38-year-old woman vaccinated against Covid-19, who developed a deep vein thrombosis weeks after getting vaccinated, died due to complications caused by the vaccine, coroner says
In the last two weeks, the number of new Covid-19 cases has been declining globally and per the NY Times Covid-19 tracker, the 14-day daily average number of cases on Saturday reached 493,855 which is 17% decline. Health experts continue to advise that the best weapon against the deadly virus remains the Covid-19 vaccine, which provides a decent protection against the virus for months after the last dose.
Since the Covid-19 vaccination process began, thousands of people reported unwanted side effects and complications as a result of the vaccines, but CDC says that serious side effects that could cause a long-term health problem are extremely unusual following any vaccination, including COVID-19 vaccination. The benefits of COVID-19 vaccination outweigh the known and potential risks.
Deaths caused by the Covid-19 vaccines are extremely rare, but the number of these cases is growing as more and more people are getting vaccinated against Covid-19. A 38-year-old woman, who died after developing a deep vein thrombosis – a type of blood clot – after having the vaccine last year, died of complications arising from the vaccine, a coroner has ruled.
As reported by the Daily Mail, K. Dunley from UK was vaccinated with the AstraZeneca vaccine last March, but two months later, she collapsed and was rushed to a local hospital where she died despite doctors’ efforts to save her life. The cause of the death was not immediately ruled, but the tests conducted after her death have showed that Dunely had developed a blood clot in her leg had travelled to her lung. Just more than a year after her death, a coroner has ruled her death was linked to ‘complications of the vaccine’.
During the inquest that took place few days ago, it was revealed that Dunley was receiving a medication to prevent clotting after getting the Covid-19 vaccine since several of her older family members have history of deep vein thrombosis. Two weeks after being vaccinated, Dunley had developed the condition in her leg and she was taking the anti-coagulant Apixaban for nearly two months. For still unknown reason, she stopped receiving the medication a week before he died.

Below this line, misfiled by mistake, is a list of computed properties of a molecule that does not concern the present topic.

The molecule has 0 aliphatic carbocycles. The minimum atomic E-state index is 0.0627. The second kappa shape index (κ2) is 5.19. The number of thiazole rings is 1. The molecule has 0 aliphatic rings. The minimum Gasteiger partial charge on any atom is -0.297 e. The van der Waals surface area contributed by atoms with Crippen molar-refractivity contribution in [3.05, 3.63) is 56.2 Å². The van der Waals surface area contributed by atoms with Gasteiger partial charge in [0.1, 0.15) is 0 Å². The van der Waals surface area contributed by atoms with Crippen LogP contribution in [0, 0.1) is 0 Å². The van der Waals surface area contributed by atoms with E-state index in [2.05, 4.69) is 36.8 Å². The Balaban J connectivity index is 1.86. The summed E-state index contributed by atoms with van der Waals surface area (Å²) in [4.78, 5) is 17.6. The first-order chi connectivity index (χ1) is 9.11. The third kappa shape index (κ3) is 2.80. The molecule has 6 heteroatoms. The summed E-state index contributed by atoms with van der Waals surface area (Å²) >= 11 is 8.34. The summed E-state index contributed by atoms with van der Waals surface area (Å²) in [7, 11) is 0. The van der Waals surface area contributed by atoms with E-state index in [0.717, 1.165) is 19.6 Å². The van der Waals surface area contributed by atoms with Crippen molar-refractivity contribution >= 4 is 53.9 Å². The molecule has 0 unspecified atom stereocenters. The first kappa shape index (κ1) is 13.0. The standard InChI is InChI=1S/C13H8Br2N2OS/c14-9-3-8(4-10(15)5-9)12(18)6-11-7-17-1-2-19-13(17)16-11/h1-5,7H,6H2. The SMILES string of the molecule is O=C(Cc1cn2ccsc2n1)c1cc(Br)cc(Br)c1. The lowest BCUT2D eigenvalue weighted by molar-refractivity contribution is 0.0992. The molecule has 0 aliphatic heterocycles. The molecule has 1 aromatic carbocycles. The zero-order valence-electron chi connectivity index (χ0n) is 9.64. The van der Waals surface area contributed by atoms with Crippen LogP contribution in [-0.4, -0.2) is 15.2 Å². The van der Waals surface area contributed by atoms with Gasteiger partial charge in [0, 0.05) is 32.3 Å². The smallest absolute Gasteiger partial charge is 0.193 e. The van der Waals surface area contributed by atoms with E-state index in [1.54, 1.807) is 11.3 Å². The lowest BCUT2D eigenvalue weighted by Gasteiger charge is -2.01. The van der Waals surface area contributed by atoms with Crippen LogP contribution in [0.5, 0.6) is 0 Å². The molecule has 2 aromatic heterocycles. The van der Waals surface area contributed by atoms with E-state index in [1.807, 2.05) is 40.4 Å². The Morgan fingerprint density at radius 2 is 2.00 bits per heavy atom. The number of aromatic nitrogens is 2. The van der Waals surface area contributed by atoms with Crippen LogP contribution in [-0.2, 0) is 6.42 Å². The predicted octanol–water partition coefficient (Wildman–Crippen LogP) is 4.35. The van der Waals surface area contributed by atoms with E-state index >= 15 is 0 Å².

“She had the AstraZeneca vaccine on March 2, 2021. She had deep vein thrombosis two weeks after. She stopped the apixaban and one week after she was unwell with lethargy and shortness of breath. She attempted to mobilize to the toilet and collapsed. She had convulsions,” the assistant coroner, Daniel Howe, said.
“On arrival of the ambulance crew she was alert but pale and sweaty. She remained short of breath. She went into cardiac arrest at the Royal Stoke and resuscitation was attempted. Sadly, Dunley died at the hospital, and a post-mortem found the blood clot in her leg had moved up into her lung, killing her,” the ass. coroner continued.
“Kelly passed away at the Royal Stoke from a pulmonary thromboembolism from deep vein thrombosis after receiving the vaccine and after ceasing to take her medication. The cause of death was the pulmonary embolism caused by deep vein thrombosis. It was complications of the vaccine,” he finished.